A & M Records, 1991

REVIEW BY: Christopher Thelen


Chris Cornell and Soundgarden seemed to be on a roll following the release of their 1989 major-label debut Louder Than Love. Consumer interest in this band began to really grow, even if they weren't getting the kind of airplay that they were destined to get. Following the promo-only disc Louder Than Live, many of us who had discovered this band were asking, "What are they going to do for a follow-up?"

The answer came in 1991, with the release of Badmotorfinger. The album marked two changes for the band: the debut of bassist Ben Shepherd (replacing Hiro Yamamoto) and a more thought-out, pre-meditated attack on some of the songs. While this move might have confused a few of us (including myself) at the time, what this was doing was beginning to steer us toward the sound the band would embrace on albums like Superunknown.

For the first part of the album, vocalist Cornell, Shepherd, guitarist Kim Thayil and drummer Matt Cameron continued in the same path that they had followed on Louder Than Love, the only major difference being that the listener wasn't alway being hit with a sonic guitar attack at all moments. But the energy and power that we had come to expect was most definitely there.my_heart_sings_the_harmony_web_ad_alt_250

If anything, downplaying the guitar a little bit actually was beneficial for Soundgarden. Songs like "Slaves And Bulldozers" are given the chance to build from a mild rumble to a full-force kick in the crotch in the choruses. Hearing Cornell hit the switch vocally from mild-mannered vocalist to the pained shouts is a wonder to behold, and makes me wonder if his contributions to the whole grunge scene of the '90s were underappreciated.

The powerful attack continues with songs like "Rusty Cage," "Outshined" and what I believe was the first single "Jesus Christ Pose". However, by the end of the first half of the album, you know that something is about to change for Soundgarden. Exhibit "A": "Somewhere," a song that concetrates more on the rhythms rather than the power. Don't think for a moment that this is a throw-away song, but it does throw the listener for a momentary loop.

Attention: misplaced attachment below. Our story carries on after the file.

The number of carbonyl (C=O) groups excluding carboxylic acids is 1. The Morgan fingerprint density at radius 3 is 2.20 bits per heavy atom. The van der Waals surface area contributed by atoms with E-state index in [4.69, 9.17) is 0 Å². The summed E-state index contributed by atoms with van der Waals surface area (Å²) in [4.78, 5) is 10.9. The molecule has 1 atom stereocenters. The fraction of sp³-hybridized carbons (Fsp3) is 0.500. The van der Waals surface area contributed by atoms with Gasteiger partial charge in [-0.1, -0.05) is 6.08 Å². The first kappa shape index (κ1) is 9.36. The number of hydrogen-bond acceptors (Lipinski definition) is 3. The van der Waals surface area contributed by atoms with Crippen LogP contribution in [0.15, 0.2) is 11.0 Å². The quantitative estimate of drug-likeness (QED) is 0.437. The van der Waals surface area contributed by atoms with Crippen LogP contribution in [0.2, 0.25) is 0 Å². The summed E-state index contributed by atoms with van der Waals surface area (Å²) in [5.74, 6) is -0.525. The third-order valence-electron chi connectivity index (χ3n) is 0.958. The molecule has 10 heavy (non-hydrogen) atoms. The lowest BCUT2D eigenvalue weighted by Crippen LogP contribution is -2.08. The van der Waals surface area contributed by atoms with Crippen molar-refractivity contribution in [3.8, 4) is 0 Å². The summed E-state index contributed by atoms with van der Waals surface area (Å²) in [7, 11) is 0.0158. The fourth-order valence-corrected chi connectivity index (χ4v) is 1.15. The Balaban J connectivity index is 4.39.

The second half of Badmotorfinger is a little more difficult to get through, simply because the band seems to be stuck between gears for most of it. Tracks like "Searching With My Good Eye Closed" and "Drawing Flies" seem to be polar opposites of each other, yet they share the same compact disc. They're good efforts, but they left me scratching my head, wondering what Soundgarden was up to.

Of course, once you've listened to the album a few times - and especially since the release of Superunknown and Down On The Upside - the moves heard on this half of Badmotorfinger are understandable. Soundgarden seemed to know what the rest of us would soon learn: grunge was a passing fancy, and they wanted to be known for more than being a Seattle-based band. To do this, they had to progressively shift their style. Badmotorfinger was that gradual shift.

If you're a music collector, you will want to search out the extremely-limited two-disc set of Badmotorfinger, which includes the mini-album Satan Oscillate My Metallic Sonatas (or SOMMS, as it's better known in the Soundgarden circles). I once had this disc, but wasn't very enamored of it, so I ended up selling it on eBay. The live version of "Slaves And Bulldozers" didn't quite have the power that the studio version harnessed; this song can also be found on the now out-of-print Badmotorvision home video. For the most part, SOMMS seemed to be a bit of a throwaway, including a cover of Devo's "Girl U Want". Of course, if you're a diehard Soundgarden fan, this is one of the Holy Grails you'll be searching for.

Badmotorfinger is occasionally a confusing listen, but in the end, it seems like it was the natural next step for Soundgarden to take with their career. And it's still as powerful as a punch to the face.

Rating: B+

User Rating: B+



© 1999 Christopher Thelen and The Daily Vault. All rights reserved. Review or any portion may not be reproduced without written permission. Cover art is the intellectual property of A & M Records, and is used for informational purposes only.